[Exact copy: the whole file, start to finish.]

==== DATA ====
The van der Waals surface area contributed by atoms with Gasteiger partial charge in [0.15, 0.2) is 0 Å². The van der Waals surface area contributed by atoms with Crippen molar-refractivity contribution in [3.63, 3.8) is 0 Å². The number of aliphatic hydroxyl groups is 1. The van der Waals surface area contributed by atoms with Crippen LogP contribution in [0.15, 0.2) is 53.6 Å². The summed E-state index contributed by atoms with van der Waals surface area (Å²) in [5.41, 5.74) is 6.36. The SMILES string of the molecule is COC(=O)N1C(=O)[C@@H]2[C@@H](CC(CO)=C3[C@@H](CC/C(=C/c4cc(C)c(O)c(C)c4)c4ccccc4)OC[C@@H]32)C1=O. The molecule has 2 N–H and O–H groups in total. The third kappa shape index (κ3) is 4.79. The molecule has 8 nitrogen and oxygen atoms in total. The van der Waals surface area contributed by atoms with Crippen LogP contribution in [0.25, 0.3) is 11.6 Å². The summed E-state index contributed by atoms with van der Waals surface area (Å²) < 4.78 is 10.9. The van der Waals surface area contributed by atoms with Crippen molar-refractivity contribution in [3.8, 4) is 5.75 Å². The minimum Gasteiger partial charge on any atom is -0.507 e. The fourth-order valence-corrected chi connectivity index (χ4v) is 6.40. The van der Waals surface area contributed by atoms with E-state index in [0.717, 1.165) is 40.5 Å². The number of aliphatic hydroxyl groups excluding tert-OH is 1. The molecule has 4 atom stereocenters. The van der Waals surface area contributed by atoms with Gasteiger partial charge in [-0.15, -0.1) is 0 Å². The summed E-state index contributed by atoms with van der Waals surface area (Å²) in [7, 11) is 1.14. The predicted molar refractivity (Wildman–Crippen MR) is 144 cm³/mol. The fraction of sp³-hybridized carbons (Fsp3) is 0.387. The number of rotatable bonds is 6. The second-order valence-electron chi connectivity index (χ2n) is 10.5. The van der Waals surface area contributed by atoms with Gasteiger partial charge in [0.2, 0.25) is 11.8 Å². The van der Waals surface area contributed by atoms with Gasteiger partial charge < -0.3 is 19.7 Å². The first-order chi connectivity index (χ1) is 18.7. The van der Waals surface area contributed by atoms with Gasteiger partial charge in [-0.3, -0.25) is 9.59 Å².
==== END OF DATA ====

The van der Waals surface area contributed by atoms with Gasteiger partial charge in [0.15, 0.2) is 0 Å². The van der Waals surface area contributed by atoms with Crippen molar-refractivity contribution in [3.63, 3.8) is 0 Å². The number of aliphatic hydroxyl groups is 1. The van der Waals surface area contributed by atoms with Crippen LogP contribution in [0.15, 0.2) is 53.6 Å². The summed E-state index contributed by atoms with van der Waals surface area (Å²) in [5.41, 5.74) is 6.36. The SMILES string of the molecule is COC(=O)N1C(=O)[C@@H]2[C@@H](CC(CO)=C3[C@@H](CC/C(=C/c4cc(C)c(O)c(C)c4)c4ccccc4)OC[C@@H]32)C1=O. The molecule has 2 N–H and O–H groups in total. The third kappa shape index (κ3) is 4.79. The molecule has 8 nitrogen and oxygen atoms in total. The van der Waals surface area contributed by atoms with Crippen LogP contribution in [0.25, 0.3) is 11.6 Å². The summed E-state index contributed by atoms with van der Waals surface area (Å²) < 4.78 is 10.9. The van der Waals surface area contributed by atoms with Crippen molar-refractivity contribution in [3.8, 4) is 5.75 Å². The minimum Gasteiger partial charge on any atom is -0.507 e. The fourth-order valence-corrected chi connectivity index (χ4v) is 6.40. The van der Waals surface area contributed by atoms with E-state index in [0.717, 1.165) is 40.5 Å². The number of aliphatic hydroxyl groups excluding tert-OH is 1. The molecule has 4 atom stereocenters. The van der Waals surface area contributed by atoms with Gasteiger partial charge in [-0.15, -0.1) is 0 Å². The summed E-state index contributed by atoms with van der Waals surface area (Å²) in [7, 11) is 1.14. The predicted molar refractivity (Wildman–Crippen MR) is 144 cm³/mol. The fraction of sp³-hybridized carbons (Fsp3) is 0.387. The number of rotatable bonds is 6. The second-order valence-electron chi connectivity index (χ2n) is 10.5. The van der Waals surface area contributed by atoms with Gasteiger partial charge in [0.2, 0.25) is 11.8 Å². The van der Waals surface area contributed by atoms with Gasteiger partial charge < -0.3 is 19.7 Å². The first-order chi connectivity index (χ1) is 18.7. The van der Waals surface area contributed by atoms with Gasteiger partial charge in [-0.3, -0.25) is 9.59 Å².